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The Math Learning Center Blog

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At the Math Learning Center, we believe that all students can make sense of mathematics. Some students just need more time, more opportunities, and more support than others. Our approach emphasizes problem solving, the use of faithful visual models, and a focus on developing fluency. In March 2021, the Institute of Education Sciences (IES) and the What Works Clearinghouse released a new version of...
Nicole Rigelman, Chief Academic Officer
It’s spring! The sun is shining, plants are growing, and frogs and bugs abound. At The Math Learning Center, we’ve created some fun activities with springtime themes to help get your math blooming! Like February’s popular Share the Math Love celebration, each of the following activities includes the Share Your Work feature. You can send students a link or code to access the activity, and students...
Kim Markworth, Director of Content Development
The number rack helps build the bridge from counting to computational fluency by inviting students to think about numbers in groups of 2, 5, and 10. Its 2 rows of 5 red and 5 white movable beads allow students to see and slide beads in groups rather than 1 by 1. Just as we want students to move from sounding out words letter by letter to reading morphemes and whole words, we want students to move...
Shelly Scheafer
Now more than ever, families are looking for ways to support their students’ mathematics education. They may not know where to start—the Bridges in Mathematics approach might appear a bit different from the way they were taught math. How can Bridges educators offer families a chance to see what a Bridges classroom looks like? How can they offer ideas and options for fostering their students’ math...
Mike Wallus, Vice President for Educator Support
Don’t let “at home” in the name fool you. The Math Learning Center’s Math at Home website has evolved into a robust collection of tasks and games that can be used on the playground, in the supermarket, or just about anywhere else—including the classroom. Though originally designed for use by families forced inside by the pandemic, teachers can use the familiar routines to launch a lesson, provide...
Patrick Vennebush, Chief Learning Officer
Kim Markworth, Director of Content Development
Physical manipulatives are locked away in classrooms, so teachers, students, and families are turning to The Math Learning Center apps to support understanding of visual mathematics in a remote learning environment. Usage of these free virtual manipulatives and models has tripled over the last six weeks. On Friday, May 1, more than 500 educators attended an MLC webinar on how the apps can be used...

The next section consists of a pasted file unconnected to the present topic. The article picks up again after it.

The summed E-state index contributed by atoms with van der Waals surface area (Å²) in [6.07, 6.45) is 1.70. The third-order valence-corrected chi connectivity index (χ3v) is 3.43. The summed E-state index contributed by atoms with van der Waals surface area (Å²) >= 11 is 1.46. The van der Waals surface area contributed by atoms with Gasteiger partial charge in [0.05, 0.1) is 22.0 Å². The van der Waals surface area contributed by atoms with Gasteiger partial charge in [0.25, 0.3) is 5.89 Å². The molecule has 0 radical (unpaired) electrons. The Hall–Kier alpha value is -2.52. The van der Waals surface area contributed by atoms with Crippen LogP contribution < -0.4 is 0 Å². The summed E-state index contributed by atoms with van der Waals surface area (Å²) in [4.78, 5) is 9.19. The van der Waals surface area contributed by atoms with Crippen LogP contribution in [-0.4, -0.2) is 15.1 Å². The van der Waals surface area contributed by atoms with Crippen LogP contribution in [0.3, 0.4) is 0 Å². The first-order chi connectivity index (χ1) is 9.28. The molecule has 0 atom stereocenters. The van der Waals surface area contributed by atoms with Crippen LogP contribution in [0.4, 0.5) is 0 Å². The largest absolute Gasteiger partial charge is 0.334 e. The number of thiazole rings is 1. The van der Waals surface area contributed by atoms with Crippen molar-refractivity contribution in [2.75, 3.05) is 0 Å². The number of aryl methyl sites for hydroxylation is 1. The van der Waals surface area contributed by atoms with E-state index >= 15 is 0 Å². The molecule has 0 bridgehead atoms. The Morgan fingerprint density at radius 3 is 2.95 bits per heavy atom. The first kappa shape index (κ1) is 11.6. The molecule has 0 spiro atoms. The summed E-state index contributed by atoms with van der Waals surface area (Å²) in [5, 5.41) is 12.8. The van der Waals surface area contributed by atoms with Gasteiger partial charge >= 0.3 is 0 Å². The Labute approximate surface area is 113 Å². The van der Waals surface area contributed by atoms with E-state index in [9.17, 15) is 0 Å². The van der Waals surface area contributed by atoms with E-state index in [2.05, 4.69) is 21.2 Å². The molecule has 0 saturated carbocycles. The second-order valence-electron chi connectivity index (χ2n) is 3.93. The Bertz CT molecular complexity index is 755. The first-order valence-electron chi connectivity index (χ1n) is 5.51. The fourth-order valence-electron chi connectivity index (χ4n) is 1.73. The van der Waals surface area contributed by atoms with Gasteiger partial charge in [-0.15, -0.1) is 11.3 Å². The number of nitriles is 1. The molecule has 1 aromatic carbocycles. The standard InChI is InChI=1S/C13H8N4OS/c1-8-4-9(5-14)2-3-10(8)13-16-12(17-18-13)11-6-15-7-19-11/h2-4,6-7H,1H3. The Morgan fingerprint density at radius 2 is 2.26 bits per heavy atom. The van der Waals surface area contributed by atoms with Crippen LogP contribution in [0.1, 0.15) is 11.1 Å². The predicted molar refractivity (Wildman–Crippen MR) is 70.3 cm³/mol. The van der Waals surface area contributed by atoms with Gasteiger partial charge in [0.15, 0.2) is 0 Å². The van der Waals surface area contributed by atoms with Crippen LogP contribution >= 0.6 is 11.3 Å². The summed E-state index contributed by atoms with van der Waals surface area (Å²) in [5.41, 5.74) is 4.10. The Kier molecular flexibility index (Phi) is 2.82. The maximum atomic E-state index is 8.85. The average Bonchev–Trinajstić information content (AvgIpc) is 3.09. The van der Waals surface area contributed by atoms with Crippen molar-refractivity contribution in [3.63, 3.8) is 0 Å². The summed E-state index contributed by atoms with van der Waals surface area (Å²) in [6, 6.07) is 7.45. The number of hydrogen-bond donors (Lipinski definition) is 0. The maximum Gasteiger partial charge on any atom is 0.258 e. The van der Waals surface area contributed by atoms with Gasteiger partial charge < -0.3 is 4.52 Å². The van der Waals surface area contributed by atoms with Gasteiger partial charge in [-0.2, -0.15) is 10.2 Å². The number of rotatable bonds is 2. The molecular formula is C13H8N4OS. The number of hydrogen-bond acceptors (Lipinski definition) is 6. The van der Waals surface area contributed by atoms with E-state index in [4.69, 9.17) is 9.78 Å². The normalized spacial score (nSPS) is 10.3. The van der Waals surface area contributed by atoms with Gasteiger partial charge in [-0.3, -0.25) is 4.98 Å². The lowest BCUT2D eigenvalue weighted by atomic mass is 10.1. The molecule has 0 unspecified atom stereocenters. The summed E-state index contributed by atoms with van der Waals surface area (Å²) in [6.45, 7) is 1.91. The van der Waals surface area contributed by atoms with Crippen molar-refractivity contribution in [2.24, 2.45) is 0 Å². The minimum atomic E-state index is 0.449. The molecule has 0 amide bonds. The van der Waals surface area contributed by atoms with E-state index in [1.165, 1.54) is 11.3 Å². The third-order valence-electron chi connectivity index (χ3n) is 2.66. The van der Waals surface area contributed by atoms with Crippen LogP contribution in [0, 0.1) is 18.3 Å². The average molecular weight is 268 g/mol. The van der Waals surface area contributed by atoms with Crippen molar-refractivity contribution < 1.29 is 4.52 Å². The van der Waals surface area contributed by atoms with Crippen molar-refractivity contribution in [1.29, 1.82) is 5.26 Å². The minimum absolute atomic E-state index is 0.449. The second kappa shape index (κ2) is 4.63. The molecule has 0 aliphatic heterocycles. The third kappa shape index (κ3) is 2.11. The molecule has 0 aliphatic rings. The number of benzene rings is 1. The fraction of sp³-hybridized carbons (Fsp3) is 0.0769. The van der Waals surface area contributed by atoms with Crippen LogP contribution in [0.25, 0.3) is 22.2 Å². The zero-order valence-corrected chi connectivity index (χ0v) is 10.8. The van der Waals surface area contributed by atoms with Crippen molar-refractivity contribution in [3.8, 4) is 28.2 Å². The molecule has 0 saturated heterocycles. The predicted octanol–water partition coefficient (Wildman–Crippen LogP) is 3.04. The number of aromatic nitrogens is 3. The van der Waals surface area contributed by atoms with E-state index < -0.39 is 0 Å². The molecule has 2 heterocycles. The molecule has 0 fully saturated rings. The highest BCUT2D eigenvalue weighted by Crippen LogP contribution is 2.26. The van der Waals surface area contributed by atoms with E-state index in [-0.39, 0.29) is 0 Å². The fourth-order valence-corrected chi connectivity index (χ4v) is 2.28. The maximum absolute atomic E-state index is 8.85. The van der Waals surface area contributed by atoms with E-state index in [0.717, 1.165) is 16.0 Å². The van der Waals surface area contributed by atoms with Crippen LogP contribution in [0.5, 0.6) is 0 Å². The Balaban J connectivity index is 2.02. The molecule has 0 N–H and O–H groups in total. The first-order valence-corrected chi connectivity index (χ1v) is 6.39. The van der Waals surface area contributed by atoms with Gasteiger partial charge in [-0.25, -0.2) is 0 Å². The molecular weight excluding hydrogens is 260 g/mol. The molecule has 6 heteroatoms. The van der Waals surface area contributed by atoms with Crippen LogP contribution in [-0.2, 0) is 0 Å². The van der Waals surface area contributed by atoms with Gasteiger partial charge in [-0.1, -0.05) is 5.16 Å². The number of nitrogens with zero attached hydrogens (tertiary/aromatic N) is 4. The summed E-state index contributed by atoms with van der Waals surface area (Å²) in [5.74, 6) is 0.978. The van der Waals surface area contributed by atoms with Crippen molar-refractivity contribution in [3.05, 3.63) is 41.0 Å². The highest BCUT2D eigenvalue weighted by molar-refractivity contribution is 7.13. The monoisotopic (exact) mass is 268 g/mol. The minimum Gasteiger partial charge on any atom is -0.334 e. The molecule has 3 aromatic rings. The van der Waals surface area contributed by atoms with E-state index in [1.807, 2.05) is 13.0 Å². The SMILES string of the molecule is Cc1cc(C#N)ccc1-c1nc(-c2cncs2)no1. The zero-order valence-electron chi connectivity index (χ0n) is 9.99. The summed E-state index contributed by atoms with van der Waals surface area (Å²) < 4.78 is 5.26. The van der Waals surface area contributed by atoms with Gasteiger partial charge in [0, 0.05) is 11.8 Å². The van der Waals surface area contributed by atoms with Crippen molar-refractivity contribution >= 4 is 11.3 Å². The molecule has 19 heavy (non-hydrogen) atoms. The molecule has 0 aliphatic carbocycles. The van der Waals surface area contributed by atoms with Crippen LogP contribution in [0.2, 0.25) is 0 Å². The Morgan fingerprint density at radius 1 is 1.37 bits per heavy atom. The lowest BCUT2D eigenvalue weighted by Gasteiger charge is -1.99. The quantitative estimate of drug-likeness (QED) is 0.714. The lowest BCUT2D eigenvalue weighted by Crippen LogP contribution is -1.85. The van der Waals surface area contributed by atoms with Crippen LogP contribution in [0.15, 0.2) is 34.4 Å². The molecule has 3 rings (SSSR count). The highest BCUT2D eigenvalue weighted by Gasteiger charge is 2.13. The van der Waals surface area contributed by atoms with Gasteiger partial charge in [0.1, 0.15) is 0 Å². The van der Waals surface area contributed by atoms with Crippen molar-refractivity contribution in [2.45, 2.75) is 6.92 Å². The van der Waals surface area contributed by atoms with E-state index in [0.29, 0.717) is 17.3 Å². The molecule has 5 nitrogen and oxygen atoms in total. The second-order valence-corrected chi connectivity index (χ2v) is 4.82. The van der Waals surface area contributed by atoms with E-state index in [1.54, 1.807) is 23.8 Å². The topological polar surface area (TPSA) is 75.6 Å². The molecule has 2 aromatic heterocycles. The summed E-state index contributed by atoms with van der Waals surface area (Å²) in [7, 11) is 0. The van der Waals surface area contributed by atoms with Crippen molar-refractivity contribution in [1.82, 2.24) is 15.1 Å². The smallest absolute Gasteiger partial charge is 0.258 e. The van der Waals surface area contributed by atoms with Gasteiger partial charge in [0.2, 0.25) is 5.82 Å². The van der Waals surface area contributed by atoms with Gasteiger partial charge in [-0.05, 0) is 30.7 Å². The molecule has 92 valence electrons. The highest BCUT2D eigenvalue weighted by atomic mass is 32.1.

Manistee Area Public Schools’ board approved a purchase of Bridges in Mathematics after lead teachers visited Montague Area Public Schools as well as Godfrey-Lee Schools in Wyoming to see Bridges in implementation. “Through those visits, those lead teachers really felt like we needed to move forward in this direction and they shared that with their colleagues,” said MAPS curriculum director Amber...
Students in the State College Area School District (SCASD) are exploring math in a fun, new way since adopting Bridges in Mathematics for the 2018–19 school year. But it’s not just fun and games—learning is happening too. On average, student test scores are up by 10% compared with any year since 2011. “We’re really pumped up,” Assistant Superintendent for Elementary Education Vern Bock says. “What...
Collin Nelson
SEG Measurement, an independent third-party research firm, recently conducted a study of the effectiveness of Bridges in Mathematics using data from the 2015–16 and 2016–17 school years. Approximately 1,000 students from over 40 classrooms participated in the study. Students who used Bridges were statistically matched with students using another elementary mathematics curriculum in a different...
Collin Nelson
The 3Rs—Reading, wRiting, and aRithmetic—have been foundational in education for thousands of years. My recent book, The Fourth R, adds to that list Reasoning/computational thinking. It concerns using human brains and computer brains, individually and working together, to solve problems and accomplish thoughts. Like each of the traditional 3Rs, computational thinking is both a discipline of study...
David Moursund